Katyń Museum (Muzeum Katyńskie)

The Museum has recently been relocated to the impressive Citadel and the permanent collection can now be viewed in appropriately grand and stoic surroundings. The museum documents the shocking events of 1940 when around 20,000 Polish officers were executed by their Soviet captors in the middle of a Russian forest. The museum has a host of objects, documents and personal effects that have been recovered from the site near Smoleńsk, Russia. The artefacts from the victims and a scrolling list of the victim’s names needs no explanation and the multimedia presentation of the extenuating circumstances, the victim's stories and historical relevancy are well thought out and it's worth exploring the whole museum.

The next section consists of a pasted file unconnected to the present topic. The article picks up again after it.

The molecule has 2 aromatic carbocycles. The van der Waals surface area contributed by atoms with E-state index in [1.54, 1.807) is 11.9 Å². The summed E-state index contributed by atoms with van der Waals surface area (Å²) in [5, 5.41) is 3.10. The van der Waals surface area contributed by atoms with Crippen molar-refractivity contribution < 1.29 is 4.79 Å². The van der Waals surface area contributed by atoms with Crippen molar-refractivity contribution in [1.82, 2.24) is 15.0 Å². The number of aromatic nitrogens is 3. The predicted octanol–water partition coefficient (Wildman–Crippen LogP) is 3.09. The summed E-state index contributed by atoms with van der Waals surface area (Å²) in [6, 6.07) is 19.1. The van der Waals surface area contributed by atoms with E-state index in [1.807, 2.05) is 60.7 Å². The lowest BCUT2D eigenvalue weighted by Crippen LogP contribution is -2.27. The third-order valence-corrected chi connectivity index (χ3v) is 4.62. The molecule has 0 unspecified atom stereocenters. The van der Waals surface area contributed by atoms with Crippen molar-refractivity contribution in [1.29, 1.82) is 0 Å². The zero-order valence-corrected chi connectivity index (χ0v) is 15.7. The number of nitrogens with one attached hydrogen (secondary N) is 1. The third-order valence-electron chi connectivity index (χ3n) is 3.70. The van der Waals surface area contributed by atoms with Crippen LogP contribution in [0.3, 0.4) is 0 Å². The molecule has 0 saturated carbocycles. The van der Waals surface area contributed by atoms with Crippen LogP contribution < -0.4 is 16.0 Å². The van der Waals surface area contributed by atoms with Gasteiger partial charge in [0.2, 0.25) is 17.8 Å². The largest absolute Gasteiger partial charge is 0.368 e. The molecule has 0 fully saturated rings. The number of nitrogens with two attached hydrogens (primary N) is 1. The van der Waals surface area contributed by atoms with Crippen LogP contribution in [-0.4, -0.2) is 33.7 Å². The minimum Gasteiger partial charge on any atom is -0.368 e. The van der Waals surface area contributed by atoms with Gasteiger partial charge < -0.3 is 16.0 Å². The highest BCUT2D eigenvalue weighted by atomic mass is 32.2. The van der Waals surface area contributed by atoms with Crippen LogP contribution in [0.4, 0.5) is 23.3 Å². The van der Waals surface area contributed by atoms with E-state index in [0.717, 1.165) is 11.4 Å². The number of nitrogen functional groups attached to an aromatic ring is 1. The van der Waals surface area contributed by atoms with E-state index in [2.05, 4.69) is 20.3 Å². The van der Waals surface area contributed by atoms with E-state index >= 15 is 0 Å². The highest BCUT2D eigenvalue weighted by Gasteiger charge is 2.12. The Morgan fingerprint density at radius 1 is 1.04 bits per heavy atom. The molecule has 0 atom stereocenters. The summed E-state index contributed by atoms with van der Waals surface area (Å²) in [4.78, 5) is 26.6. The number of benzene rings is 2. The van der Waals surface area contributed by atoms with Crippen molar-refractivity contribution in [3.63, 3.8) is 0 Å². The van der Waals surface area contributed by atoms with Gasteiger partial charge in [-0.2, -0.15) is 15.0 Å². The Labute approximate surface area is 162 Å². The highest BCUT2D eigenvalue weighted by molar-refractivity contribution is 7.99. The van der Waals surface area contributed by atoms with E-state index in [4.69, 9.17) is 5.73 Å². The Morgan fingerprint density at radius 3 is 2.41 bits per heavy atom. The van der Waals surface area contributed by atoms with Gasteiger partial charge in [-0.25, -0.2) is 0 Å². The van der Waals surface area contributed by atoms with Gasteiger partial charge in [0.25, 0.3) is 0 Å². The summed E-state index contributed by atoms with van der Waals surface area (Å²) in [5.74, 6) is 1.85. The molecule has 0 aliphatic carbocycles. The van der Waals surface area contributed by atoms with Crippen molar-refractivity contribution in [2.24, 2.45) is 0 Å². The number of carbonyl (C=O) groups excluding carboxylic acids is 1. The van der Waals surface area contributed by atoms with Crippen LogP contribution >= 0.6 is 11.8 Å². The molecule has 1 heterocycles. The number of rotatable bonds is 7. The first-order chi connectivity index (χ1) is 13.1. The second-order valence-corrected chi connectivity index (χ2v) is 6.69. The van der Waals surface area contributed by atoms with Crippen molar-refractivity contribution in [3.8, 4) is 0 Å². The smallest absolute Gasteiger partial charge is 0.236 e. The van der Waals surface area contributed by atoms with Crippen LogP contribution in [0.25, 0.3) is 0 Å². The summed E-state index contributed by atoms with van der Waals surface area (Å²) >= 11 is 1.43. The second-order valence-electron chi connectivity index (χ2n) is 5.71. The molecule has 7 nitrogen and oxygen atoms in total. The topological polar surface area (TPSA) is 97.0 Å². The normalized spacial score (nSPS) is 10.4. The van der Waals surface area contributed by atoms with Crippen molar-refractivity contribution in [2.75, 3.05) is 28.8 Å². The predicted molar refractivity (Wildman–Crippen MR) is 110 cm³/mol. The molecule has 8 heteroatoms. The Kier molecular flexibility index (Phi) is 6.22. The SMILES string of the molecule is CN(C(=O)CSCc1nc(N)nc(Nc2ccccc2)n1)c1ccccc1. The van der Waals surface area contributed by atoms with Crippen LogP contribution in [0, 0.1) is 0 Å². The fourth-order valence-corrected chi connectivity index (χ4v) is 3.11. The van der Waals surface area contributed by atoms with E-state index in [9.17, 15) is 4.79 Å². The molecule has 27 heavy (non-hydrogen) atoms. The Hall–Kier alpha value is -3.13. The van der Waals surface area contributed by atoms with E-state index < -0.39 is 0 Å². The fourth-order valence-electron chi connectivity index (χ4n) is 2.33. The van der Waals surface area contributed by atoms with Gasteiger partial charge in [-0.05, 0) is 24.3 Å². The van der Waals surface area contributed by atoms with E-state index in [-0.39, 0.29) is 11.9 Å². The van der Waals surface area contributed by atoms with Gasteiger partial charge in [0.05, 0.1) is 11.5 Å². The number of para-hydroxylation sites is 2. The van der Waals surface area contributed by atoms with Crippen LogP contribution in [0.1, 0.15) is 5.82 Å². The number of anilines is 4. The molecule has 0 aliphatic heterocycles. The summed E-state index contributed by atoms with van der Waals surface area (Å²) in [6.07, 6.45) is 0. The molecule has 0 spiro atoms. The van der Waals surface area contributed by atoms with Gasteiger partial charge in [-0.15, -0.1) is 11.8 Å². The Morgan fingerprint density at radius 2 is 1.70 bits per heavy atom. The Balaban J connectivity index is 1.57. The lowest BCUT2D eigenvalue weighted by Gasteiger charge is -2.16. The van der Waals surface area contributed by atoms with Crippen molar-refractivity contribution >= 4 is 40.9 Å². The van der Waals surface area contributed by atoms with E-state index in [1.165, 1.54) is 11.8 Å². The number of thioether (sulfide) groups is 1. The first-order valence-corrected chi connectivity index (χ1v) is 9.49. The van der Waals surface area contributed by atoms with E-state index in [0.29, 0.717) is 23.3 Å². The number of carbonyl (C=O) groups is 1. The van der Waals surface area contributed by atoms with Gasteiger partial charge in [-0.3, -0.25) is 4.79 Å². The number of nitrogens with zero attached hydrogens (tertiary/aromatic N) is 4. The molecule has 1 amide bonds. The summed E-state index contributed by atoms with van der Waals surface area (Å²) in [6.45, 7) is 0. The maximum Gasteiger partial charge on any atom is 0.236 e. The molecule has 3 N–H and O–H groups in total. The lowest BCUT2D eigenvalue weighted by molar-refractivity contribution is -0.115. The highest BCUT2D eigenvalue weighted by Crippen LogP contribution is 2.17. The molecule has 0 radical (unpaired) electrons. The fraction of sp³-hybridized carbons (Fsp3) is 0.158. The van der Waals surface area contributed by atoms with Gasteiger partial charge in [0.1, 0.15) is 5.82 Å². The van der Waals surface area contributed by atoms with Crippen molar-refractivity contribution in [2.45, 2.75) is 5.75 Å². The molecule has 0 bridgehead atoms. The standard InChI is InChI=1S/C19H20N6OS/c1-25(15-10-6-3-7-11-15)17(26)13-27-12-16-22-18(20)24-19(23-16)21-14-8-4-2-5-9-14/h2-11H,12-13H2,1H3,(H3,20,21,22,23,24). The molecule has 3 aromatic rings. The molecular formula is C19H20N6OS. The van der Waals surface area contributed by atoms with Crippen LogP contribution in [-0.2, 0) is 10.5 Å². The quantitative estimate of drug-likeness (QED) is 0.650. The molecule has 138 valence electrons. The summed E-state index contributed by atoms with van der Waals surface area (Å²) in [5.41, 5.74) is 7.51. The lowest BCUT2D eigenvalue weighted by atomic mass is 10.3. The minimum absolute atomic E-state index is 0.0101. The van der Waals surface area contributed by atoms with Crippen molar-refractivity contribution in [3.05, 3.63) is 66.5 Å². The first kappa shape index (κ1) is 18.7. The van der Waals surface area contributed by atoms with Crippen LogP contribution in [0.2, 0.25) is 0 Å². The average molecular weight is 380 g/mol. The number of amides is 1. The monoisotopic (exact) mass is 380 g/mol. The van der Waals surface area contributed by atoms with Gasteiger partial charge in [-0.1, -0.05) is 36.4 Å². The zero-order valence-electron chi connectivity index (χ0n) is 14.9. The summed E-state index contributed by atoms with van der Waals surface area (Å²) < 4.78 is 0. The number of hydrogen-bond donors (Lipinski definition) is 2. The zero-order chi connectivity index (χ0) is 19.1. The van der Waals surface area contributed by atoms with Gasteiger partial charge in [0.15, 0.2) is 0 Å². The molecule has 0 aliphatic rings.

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Dworzec Gdański



Open 10:00 - 16:00, Wed 10:00 - 17:00. Closed Mon, Tue.
Last entrance 1 hour before closing.

Price/Additional Info

Admission free.


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Lance Grundy
Great Britain
This moving exhibition in the Polish Army Museum is a must-see for anyone interested in twentieth century history. As explained above, the exhibits are signed in Polish only but, to be honest, they're self-explanatory so don't let that put you off visiting it if you're in Warsaw. The Katyn Massacre was one of the key events of the twentieth century and it has cast a very long shadow which stretches into the present day. I'd recommend you read either "Katyn 1940: The Documentary Evidence of the West's Betrayal" by Eugenia Maresch or Allen Paul's "Katyn: Stalin's Massacre and the Triumph of Truth Over Lies" before you visit and/or watch Andrzej Wajda's superb 2009 film "Katyn".
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